Τρίτη, 25 Οκτωβρίου 2016

Britain and Europe share an interest in an amicable split



22/10/2016

By Wolfgang Münchau

For the British, it would make sense to fast-track a free-trade agreement

I would characterise the state of UK-EU relations as hopeless but not serious. They are hopeless because of Brexit. The first European Council meeting of Prime Minister Theresa May was a frosty affair. But the crisis is not serious because the divorce will be amicable. There are two reasons why I believe this will be so. The first is the national interest of the other 27 member states. The second is that, while a “hard Brexit” would hurt Britain, it could also knock the eurozone back into crisis. It would be a pointless double suicide.

Of the two reasons, the first matters more in the beginning. Mrs May said that the Article 50 negotiations for Britain’s exit from the EU may take longer than the scheduled two years. This suggests she plans to negotiate more than just boring technicalities. I would not be surprised if she and her ministers were planning to negotiate a free-trade agreement within that timeframe, in parallel with the Article 50 negotiations. I think such a strategy is feasible, contrary to the majority of commentators.

Their argument is that trade negotiations between the EU and third countries normally last many years. And it takes a few more years for those deals to be ratified. Just look at the Comprehensive Economic and Trade Agreement (Ceta) between the EU and Canada, which ran into trouble after the Belgian region of Wallonia voted against the deal. But in my view the Ceta disaster can only mean that the British government would be ill-advised to follow the slippery route of a bilateral post-Brexit trade deal. The EU would not be able to conclude one.

From Britain’s perspective, it would therefore make more sense to fast-track a bilateral FTA in order to circumvent national ratification processes — which is technically possible — and do this as soon as possible. This will require that the EU co-operates. Will it? Does the EU not want to punish the UK?

Up to now, the European Council has maintained unity by rejecting suggestions of UK membership of the single market. That is a sensible position after Mrs May said she would prioritise immigration controls. I see no scope for compromise here. But the European Council will hardly be able to maintain unity behind a position that forces a nasty and sudden Brexit. The ogre of a hard Brexit was the scare story of the Remain campaign during the referendum, and the basis for numerous ludicrous economic projections. It is not going to happen for the simple reason that national interests will intrude.

I was looking at UK-German trade data and found something that surprised me. Germany is not only exporting more goods to the UK, which we knew; it also has a surplus in services, including finance, according to the Federal Statistics Office. UK services exports to Germany were €24bn in 2015, while the UK imported services of €41bn from Germany.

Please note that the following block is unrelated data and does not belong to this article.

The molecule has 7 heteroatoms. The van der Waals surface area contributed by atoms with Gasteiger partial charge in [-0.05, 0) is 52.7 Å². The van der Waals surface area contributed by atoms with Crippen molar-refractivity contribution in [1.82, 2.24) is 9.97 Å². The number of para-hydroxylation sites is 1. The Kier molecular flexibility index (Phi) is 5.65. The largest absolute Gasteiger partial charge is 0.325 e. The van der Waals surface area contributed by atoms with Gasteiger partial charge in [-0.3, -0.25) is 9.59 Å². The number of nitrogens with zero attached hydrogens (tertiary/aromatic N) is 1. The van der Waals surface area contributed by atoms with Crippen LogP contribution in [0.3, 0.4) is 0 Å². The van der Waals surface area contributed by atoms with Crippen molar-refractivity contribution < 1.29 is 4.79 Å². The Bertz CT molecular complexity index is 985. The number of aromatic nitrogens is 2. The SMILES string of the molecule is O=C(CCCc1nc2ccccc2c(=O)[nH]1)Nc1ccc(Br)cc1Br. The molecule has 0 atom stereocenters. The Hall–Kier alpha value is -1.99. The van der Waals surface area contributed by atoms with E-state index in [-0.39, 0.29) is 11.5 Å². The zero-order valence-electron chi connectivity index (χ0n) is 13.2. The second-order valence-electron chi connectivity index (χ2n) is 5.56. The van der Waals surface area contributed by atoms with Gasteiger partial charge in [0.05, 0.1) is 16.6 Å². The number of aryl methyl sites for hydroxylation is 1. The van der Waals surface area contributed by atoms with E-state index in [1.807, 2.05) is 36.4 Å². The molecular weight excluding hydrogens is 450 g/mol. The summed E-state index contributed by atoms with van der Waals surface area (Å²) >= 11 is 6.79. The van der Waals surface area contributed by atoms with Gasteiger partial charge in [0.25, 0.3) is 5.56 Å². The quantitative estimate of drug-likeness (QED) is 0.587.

If a hard Brexit were to force the UK and the EU to impose quotas on traded goods and to suspend trade in most services, Germany would be harder hit than the UK. Now, it is true the UK stands to lose more in total because it also trades with 26 other EU countries. But each EU country looks at its own position separately. Each has a vote in the European Council.

The Germans have an interest in maintaining free trade in both goods and services. Most other EU countries would come to a similar conclusion once they calculate the implications a hard Brexit would have for them. We just cannot get around the fact that the UK had a current account deficit of more than 5 per cent of gross domestic product last year. Having an unsustainable external position is a rare benefit when you want to negotiate a trade deal.

It would be different if the EU had leaders who put the common interest before their own. The eurozone crisis taught us they do not. That is also true of Angela Merkel. The German chancellor vetoed debt relief for Greece, joint eurozone debt instruments and common deposit insurance for the eurozone. She may pretend that she wants to be tough on Britain — but once German jobs are at risk I would expect her principled position to crumble.

If the Brexit negotiations get stuck — as they undoubtedly will at some point — we may find that macroeconomic considerations become more important. A hard Brexit may knock a couple of percentage points off UK gross domestic product but would presage a crisis in the EU. The total effect on GDP in the eurozone would be smaller but the dynamics may be worse. Brexit, for example, would risk pushing Italy into a recession, and that could trigger another financial crisis.

My conclusion is that both sides have an interest in a fair and square deal. The purpose of UK diplomacy in the next three years will be to remind the Europeans that the risks are more symmetrical than they think.

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